A podiatrist consultation is the first step toward treating a foot issue. The podiatrist will take a medical history and physically examine your feet, lower legs, and ankles.
During your appointment, the podiatrist may prescribe insoles or a treatment plan. Follow-up appointments are needed for monitoring and ensuring the condition has been properly treated.
The podiatrist will likely start the consultation with a review of your symptoms and medical history. They will also look at your X-rays or other tests and may review notes from your referring physician. They will also ask you questions about your lifestyle, such as whether you are an athlete and what types of shoes you wear.
Podiatrists have a great deal of knowledge about how the body works and often work with other doctors to manage patients with complex medical conditions. For example, people who have diabetes sometimes need a podiatrist to help with circulation in their feet and ankles.
It is important for the podiatrist to get a full understanding of your medical history so they can diagnose and treat you correctly. This is why many podiatrists will provide you with a written consent form and ask that you sign it. It is important to read the entire document and to understand what you are agreeing to.
Once the podiatrist understands your symptoms and medical history they will carry out a physical examination. They will look at your feet and lower legs for signs of problems like fungus, warts, bunions, or if the shoes you wear are causing your pain. They may also ask you to walk for them so they can assess your gait.
They may also order diagnostic tests like an MRI or a CT scan to get a better idea of the structure of your foot and ankles and if there are any signs of damage or inflammation. They will also take a blood sample if they suspect infection.
It’s important to be your own advocate and do as much research as possible to ensure you find a podiatrist who is reputable and skilled. Many referring physicians have little to no knowledge of the skill level of the podiatrist they refer patients to. This can lead to patients finding that the podiatrist completely dismisses their complaints as being “normal healing”. This can be a frustrating experience and it’s often best avoided by doing your homework first.
After reviewing your symptoms, medical history and information gathered during the physical examination, the podiatrist should be in a position to make a diagnosis. If they are unsure, they may order imaging scans like an ultrasound, bone scan or MRI to get more information about your foot. Often, these tests are covered by health insurance plans. They will also work with you to develop a prevention plan that will help to avoid any future complications from developing, such as dietary changes or exercise routines.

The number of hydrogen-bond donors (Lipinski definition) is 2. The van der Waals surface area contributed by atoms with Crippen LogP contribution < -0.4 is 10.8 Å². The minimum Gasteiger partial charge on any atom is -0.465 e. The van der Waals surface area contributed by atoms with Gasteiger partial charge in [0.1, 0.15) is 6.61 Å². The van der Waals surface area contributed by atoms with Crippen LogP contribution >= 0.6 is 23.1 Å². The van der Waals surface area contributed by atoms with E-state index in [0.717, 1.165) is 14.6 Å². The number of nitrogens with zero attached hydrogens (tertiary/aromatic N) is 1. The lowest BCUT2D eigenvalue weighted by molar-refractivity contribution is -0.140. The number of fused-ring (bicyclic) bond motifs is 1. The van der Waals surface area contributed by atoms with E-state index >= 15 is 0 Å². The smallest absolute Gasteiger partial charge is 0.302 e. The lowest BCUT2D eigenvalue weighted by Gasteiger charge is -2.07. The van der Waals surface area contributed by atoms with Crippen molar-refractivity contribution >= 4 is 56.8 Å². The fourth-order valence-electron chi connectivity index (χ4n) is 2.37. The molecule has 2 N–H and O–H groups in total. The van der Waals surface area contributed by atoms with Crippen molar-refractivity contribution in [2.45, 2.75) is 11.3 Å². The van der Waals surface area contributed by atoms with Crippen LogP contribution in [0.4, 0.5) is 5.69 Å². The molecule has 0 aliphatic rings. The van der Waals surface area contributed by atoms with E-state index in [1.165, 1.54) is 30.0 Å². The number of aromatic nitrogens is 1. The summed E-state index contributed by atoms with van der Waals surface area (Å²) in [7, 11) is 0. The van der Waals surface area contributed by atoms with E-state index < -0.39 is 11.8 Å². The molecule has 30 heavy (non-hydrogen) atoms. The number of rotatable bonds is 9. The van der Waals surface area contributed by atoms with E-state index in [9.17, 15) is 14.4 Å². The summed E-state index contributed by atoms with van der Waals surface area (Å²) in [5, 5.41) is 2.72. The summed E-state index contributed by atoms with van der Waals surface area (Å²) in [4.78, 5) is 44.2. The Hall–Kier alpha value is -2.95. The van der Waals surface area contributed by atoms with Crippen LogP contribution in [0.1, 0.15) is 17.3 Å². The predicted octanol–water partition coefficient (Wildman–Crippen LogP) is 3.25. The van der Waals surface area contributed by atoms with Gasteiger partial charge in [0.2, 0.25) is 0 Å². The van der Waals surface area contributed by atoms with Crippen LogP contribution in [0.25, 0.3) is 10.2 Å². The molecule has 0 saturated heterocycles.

You should always visit a podiatrist if you have any foot problems, especially if you have diabetes. A podiatrist can help to lower your risk of serious complications, such as amputation, by regularly monitoring your feet and legs for signs of diabetes. They can also help you with preventive measures, such as trimming your toenails and checking the fit of your shoes.
After carrying out their evaluation, the podiatrist will provide a treatment plan suited to your condition. This may include physical therapy, use of orthotics or padding, foot exercises, a night splint to stretch the calf and arch, shoe advice, removal of calluses or corns, and even the application of liquid nitrogen to remove warts.
A bunion is a joint deformity that affects the base and side of your big toe. It is caused by the toe angling too much towards your other toes and can cause pain, redness, blisters, and a thickening of the skin at the base of your big toe.
Keeping your feet healthy is essential for good health. Regular visits to a podiatrist will help detect problems in their early stages and treat them before they become serious. Following the podiatrist’s recommendations and undergoing their recommended home treatment is crucial to speed up the healing process and reduce your pain. They will also monitor your progress and advise on when to book follow-up appointments.